Mufed Tapany, 21-year-old Yezidi refugee from Iraq, escaped ISIS massacres and destruction and arrived in Berlin in 2015 after months of travelling through the Middle East and Europe . Carrying with him little more than the 21st century version of the items listed in Günter Eich’s famous “Inventory”, he was accommodated in a gym which sheltered hundreds of other refugees from a broad variety of backgrounds. Some of the wood displayed in this exhibition was part of Mufed’s bunk bed in that gym. He inscribed it, using a ballpoint pen – as if to create his own space, in a place where privacy is limited to one’s dreams, thoughts and unfulfilled wishes.
In spite of the overcrowded rooms and the difficulties which arose from the involuntary situation of living together with masses of people – all strangers among strangers like Mufed – his memories of the two shelters he stayed in before moving to a shared apartment are predominantly positive. “When we left the gym, we felt that we missed each other: sitting together, smoking shisha or cigarettes, chatting and telling stories”, Mufed explains. And he reminisces about sitting in a circle with other refugees and Berliners in music sessions entitled “EveryoneSong”, which were offered by Maha Alusi, a Berlin-based artist from Iraq.
Seeking a medium to express this positive experience, Mufed, together with Tim Greaves, a Berlin-based artist from the UK, and the gallerist Leslie Frey, developed the idea to create an artwork that referenced interiors and would provide a space for encounters between people. The art installation that has come out of this cooperation reflects the sense of belonging which is not so much connected to places or objects, as it is to shared time, activities and memories.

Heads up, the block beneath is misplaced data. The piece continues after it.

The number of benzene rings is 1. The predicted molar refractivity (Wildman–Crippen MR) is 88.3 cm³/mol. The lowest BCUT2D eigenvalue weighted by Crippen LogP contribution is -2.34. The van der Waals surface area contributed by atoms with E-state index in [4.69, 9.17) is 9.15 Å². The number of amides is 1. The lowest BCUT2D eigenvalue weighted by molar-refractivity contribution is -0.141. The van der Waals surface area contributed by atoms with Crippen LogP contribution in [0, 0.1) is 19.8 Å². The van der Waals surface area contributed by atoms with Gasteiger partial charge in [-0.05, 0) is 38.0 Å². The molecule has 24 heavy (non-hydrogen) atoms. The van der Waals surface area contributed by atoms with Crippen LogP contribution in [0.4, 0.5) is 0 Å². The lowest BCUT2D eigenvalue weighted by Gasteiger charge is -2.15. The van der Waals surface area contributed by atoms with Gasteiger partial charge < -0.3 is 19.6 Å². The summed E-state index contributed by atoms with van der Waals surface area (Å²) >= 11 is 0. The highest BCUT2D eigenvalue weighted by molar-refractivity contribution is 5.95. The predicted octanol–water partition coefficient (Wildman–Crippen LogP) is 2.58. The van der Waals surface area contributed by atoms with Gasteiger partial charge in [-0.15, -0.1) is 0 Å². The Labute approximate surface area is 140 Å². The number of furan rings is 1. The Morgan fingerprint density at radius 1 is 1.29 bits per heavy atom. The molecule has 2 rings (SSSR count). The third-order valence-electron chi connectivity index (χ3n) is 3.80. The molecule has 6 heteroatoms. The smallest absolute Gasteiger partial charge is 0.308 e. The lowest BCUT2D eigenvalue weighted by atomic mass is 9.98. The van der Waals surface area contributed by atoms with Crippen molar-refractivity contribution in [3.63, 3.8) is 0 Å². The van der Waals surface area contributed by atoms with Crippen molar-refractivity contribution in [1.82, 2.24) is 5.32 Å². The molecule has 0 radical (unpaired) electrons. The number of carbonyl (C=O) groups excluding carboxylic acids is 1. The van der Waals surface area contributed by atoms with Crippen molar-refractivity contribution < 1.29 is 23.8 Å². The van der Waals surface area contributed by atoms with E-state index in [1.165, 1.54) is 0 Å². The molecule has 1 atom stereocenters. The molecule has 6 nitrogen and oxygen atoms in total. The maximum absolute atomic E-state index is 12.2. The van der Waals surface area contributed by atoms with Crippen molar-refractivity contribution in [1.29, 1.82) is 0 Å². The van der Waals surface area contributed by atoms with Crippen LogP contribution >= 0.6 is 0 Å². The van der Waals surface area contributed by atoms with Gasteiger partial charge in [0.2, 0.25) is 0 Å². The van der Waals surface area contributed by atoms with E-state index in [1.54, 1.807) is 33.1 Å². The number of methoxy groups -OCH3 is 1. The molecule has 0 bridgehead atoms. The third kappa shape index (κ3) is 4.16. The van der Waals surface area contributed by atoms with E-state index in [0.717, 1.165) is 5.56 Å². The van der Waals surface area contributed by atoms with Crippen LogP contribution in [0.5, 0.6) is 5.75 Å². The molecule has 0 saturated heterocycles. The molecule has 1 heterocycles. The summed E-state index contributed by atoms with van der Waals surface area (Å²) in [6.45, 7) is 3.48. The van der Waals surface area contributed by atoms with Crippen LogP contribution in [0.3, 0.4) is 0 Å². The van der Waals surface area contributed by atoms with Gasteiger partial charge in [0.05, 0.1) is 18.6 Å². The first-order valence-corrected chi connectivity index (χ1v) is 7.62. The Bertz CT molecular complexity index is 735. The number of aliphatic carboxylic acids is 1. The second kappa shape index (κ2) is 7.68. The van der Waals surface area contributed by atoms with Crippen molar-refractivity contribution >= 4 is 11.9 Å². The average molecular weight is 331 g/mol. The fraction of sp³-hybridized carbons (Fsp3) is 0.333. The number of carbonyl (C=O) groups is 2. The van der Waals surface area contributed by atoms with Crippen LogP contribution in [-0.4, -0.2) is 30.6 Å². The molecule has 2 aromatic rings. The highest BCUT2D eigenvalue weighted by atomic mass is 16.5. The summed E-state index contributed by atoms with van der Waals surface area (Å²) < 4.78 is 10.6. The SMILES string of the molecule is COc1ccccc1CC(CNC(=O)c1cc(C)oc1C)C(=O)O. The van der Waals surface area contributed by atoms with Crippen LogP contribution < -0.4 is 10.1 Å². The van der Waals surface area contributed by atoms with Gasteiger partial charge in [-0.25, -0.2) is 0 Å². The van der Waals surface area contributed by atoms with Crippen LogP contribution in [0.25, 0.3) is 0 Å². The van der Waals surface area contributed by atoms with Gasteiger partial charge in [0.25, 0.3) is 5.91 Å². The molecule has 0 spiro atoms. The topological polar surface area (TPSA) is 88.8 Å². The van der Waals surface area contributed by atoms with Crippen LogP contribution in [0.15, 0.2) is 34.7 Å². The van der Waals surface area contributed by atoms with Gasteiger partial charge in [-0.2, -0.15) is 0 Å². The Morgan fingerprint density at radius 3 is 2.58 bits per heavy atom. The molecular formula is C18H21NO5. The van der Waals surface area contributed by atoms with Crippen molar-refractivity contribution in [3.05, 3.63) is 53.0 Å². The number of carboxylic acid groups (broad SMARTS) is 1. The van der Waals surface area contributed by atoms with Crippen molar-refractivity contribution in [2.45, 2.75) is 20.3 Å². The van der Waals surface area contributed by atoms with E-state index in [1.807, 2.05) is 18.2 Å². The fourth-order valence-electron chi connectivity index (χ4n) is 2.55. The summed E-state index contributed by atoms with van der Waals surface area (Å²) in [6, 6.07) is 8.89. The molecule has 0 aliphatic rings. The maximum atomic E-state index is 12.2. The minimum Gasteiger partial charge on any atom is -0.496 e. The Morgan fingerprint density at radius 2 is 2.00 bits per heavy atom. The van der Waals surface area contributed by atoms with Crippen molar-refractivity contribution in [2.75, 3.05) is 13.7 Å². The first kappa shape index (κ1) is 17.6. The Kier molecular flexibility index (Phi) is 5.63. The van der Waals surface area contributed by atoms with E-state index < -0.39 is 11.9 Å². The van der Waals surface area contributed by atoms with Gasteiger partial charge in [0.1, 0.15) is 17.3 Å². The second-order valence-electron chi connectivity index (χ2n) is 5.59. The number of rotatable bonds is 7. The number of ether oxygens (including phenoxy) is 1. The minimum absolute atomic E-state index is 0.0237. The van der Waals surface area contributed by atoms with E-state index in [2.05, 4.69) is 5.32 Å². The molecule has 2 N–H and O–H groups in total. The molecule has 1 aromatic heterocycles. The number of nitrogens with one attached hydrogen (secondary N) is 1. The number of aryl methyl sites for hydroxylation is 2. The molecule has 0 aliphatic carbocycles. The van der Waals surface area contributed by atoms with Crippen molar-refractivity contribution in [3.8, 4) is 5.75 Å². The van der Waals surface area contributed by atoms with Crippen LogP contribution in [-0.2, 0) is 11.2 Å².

The semi-permanent structures dividing the exhibition space encourage closer interactions with others, while also allowing room for individual reflection. The white tent evokes memories of shelters and refugee registration offices, where such tents are erected to protect queues of immigrants from unpleasant weather, and also of middle class barbecue parties. The fish tanks contain products of shared experiences: objects created in art workshops, in which Tim and Mufed worked together with other artists, items from a previous installation by Maha Alusi, and ferns. The latter were the object of a craze, known as Pteridomania or Fern-Fever, in 19th century Victorian England. Collected in the wild and often kept in glass-fronted cases, this common interest sometimes brought people of very different social backgrounds together.
Indeed, of equal importance as the objects included in the installation are the workshops that took place prior to the exhibition and the events accompanying the exhibition. Along with dealing with the topics of migration and belonging, poetry readings, workshops, discussions and a speed-dating with different-minded people in the exhibition space aim not only to entertain or educate visitors, but instead to enable encounters between strangers and produce shared experiences. The events are therefore an integral part of the installation.
Far from romanticizing living conditions in refugee shelters, the “Bahar” exhibition (bahar = Kurdish/Persian/Turkish for spring) tells the story of a new beginning. It celebrates friendship and the beauty that lies not in the things themselves, but in the glimpses of happiness they may remind us of.
Text: Stefan Maneval
Collaborative project: Tim Greaves
With participation by:
Osamah Abouzor, Raghad Alrez, Maha Alusi, Leslie Frey, Christopher Rollen, Flora Whiteley
Majid Albunni, Sawsan Alzouhaily, Gregory Carlock, Eva Dingel, Abir Gattas, Sarah Hartmann, Stefan Maneval, Mohammed Nazari, Zarah Nazari, Gal Rachmann